1. Clarify if exporters are prohibited from sending Electronic Export Information (EEI) to a document management company outside of the United States for scanning/record retention purposes. One commenter requested clarification on the use of foreign document management companies to retain EEI. The EEI may not be supplied by the USPPI, the authorized agent, or representative of the USPPI to foreign entities or foreign governments for any purpose. As a result, the EEI may not be supplied to a foreign document management company. However, it is permissible for a U.S. party to maintain its own IT system and application software on a server located outside of the U.S. In this situation, the U.S. party is responsible for maintaining the confidentiality of the EEI, must implement proper safeguards to ensure the EEI is protected from unauthorized use, and is liable for any violations of the Foreign Trade Regulations.
2. Request to add “foreign persons” to Section 30.60(c)(4). One commenter requested that the Census Bureau add “foreign persons” to the list of parties prohibited from receiving the EEI. Section 30.60(c)(4) prohibits “foreign entities,” a term which includes both foreign persons and companies. As a result, the previous regulations remain appropriate.
Administrative Procedure Act
The Census Bureau finds good cause pursuant to Title 5, United States Code (U.S.C.), 553 (b)(3)(B) to waive prior notice and opportunity for public comment, as contrary to the public interest. With the implementation of the International Trade Data System (ITDS), the Automated Export System (AES) will capture export information collected and used by other federal agencies under their authorities. The Census Bureau is undertaking this amendment in order to accurately reflect the authorized uses of Electronic Export Information (EEI) by other federal agencies resulting from the ITDS. In particular, this rule amends § 30.60 of the Foreign Trade Regulations to help ensure that federal agencies with appropriate authority can access export data in the AES, which will ensure the efficient and timely flow of exports as well as protect U.S. interests in export controls and enforcement. Additionally, the rule complies with the directives and timelines established by the Executive Order of February 19, 2014, titled “Streamlining the Export/Import Process for America's Businesses.” Allowing for a period of notice and comment may delay exports and make export control more difficult, both of which are contrary to public interest.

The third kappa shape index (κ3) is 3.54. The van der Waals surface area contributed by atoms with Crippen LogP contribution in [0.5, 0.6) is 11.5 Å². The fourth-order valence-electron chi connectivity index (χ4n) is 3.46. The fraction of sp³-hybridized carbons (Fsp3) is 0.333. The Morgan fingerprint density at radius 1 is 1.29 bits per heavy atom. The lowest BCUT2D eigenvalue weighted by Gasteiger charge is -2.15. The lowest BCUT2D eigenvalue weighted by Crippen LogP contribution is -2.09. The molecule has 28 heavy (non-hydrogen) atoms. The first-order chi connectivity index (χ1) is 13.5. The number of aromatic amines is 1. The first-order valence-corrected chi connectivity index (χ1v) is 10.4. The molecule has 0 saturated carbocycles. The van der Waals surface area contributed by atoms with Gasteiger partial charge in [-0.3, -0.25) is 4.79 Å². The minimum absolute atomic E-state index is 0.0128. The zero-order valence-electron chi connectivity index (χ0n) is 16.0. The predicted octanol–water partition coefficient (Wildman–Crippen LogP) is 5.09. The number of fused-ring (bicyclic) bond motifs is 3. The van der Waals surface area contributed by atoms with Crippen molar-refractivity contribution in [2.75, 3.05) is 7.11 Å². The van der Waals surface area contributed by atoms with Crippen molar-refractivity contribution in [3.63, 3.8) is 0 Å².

Regulatory Flexibility Act
The Chief Counsel for Regulation of the Department of Commerce certified to the Chief Counsel for Advocacy of the Small Business Administration (SBA) that this rule will not have a significant impact on a substantial number of small entities.
The purpose and goal of this rule are explained in the preamble, and are not repeated here. This rule does not mandate any new filing requirements and does not directly impact any small or large entities. Rather, this rule's impact is largely on federal entities. Indeed, to the extent they will be indirectly impacted by this rule, small entities will see reduced burdens for exports because this rule creates a Start Printed Page 6902“single window” through which exporters can comply with export laws and regulations. We received no comments on the certification in the proposed rule; accordingly, no Regulatory Flexibility analysis is required and none has been prepared.
This rule has been determined to be not significant for purposes of Executive Orders 12866 and 13563, and has been drafted according to the requirements of those Executive Orders. It has also been determined that this rule does not contain policies with federalism implications as that term is defined under Executive Order 13132.
Paperwork Reduction Act
This rule does not contain any information collection subject to the Paperwork Reduction Act (PRA). However, notwithstanding any other provision of law, no person is required to respond to, nor shall a person be subject to a penalty for failure to comply with, a collection of information subject to the requirements of the PRA, unless that collection of information displays a current, valid Office of Management and Budget (OMB) control number.Start List of Subjects
List of Subjects in 15 CFR Part 30
- Economic statistics
- Foreign trade
- Reporting, and recordkeeping requirements
Accordingly, as discussed above, the interim final rule amending title 15, Code of Federal Regulations, part 30, which was published at 79 FR 49659 on August 22, 2014, is adopted as a final rule without change.Start Signature
Dated: January 30, 2015.
John H. Thompson,
Director, Bureau of the Census.
[FR Doc. 2015-02520 Filed 2-6-15; 8:45 am]
BILLING CODE 3510-07-P